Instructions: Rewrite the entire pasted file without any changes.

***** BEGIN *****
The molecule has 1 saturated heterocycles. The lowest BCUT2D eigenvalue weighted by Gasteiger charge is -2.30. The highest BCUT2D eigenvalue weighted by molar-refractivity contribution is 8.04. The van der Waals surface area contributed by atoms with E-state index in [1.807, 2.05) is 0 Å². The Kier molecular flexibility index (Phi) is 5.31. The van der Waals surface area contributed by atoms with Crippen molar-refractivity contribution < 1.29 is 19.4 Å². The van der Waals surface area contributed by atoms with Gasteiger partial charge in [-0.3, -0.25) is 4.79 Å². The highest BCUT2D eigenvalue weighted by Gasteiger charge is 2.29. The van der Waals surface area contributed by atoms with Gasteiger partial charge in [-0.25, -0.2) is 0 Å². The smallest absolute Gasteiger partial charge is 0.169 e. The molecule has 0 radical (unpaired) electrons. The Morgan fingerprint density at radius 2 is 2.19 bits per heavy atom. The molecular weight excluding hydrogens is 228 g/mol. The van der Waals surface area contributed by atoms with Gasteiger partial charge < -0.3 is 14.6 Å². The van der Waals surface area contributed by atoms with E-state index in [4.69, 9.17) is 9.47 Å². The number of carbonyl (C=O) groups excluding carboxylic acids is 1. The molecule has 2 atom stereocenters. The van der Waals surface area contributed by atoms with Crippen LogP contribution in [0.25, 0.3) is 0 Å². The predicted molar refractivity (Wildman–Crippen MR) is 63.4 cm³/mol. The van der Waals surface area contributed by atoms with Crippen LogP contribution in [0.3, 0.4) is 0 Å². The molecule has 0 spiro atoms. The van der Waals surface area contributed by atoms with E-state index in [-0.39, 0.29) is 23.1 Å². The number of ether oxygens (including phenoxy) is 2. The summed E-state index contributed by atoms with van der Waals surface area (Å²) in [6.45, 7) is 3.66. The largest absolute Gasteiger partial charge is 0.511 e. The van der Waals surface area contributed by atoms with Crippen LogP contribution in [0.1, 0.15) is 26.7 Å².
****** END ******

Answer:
The molecule has 1 saturated heterocycles. The lowest BCUT2D eigenvalue weighted by Gasteiger charge is -2.30. The highest BCUT2D eigenvalue weighted by molar-refractivity contribution is 8.04. The van der Waals surface area contributed by atoms with E-state index in [1.807, 2.05) is 0 Å². The Kier molecular flexibility index (Phi) is 5.31. The van der Waals surface area contributed by atoms with Crippen molar-refractivity contribution < 1.29 is 19.4 Å². The van der Waals surface area contributed by atoms with Gasteiger partial charge in [-0.3, -0.25) is 4.79 Å². The highest BCUT2D eigenvalue weighted by Gasteiger charge is 2.29. The van der Waals surface area contributed by atoms with Gasteiger partial charge in [-0.25, -0.2) is 0 Å². The smallest absolute Gasteiger partial charge is 0.169 e. The molecule has 0 radical (unpaired) electrons. The Morgan fingerprint density at radius 2 is 2.19 bits per heavy atom. The molecular weight excluding hydrogens is 228 g/mol. The van der Waals surface area contributed by atoms with Gasteiger partial charge < -0.3 is 14.6 Å². The van der Waals surface area contributed by atoms with E-state index in [4.69, 9.17) is 9.47 Å². The number of carbonyl (C=O) groups excluding carboxylic acids is 1. The molecule has 2 atom stereocenters. The van der Waals surface area contributed by atoms with Crippen LogP contribution in [0.25, 0.3) is 0 Å². The predicted molar refractivity (Wildman–Crippen MR) is 63.4 cm³/mol. The van der Waals surface area contributed by atoms with Crippen LogP contribution in [0.3, 0.4) is 0 Å². The molecule has 0 spiro atoms. The van der Waals surface area contributed by atoms with E-state index in [-0.39, 0.29) is 23.1 Å². The number of ether oxygens (including phenoxy) is 2. The summed E-state index contributed by atoms with van der Waals surface area (Å²) in [6.45, 7) is 3.66. The largest absolute Gasteiger partial charge is 0.511 e. The van der Waals surface area contributed by atoms with Crippen LogP contribution in [0.1, 0.15) is 26.7 Å².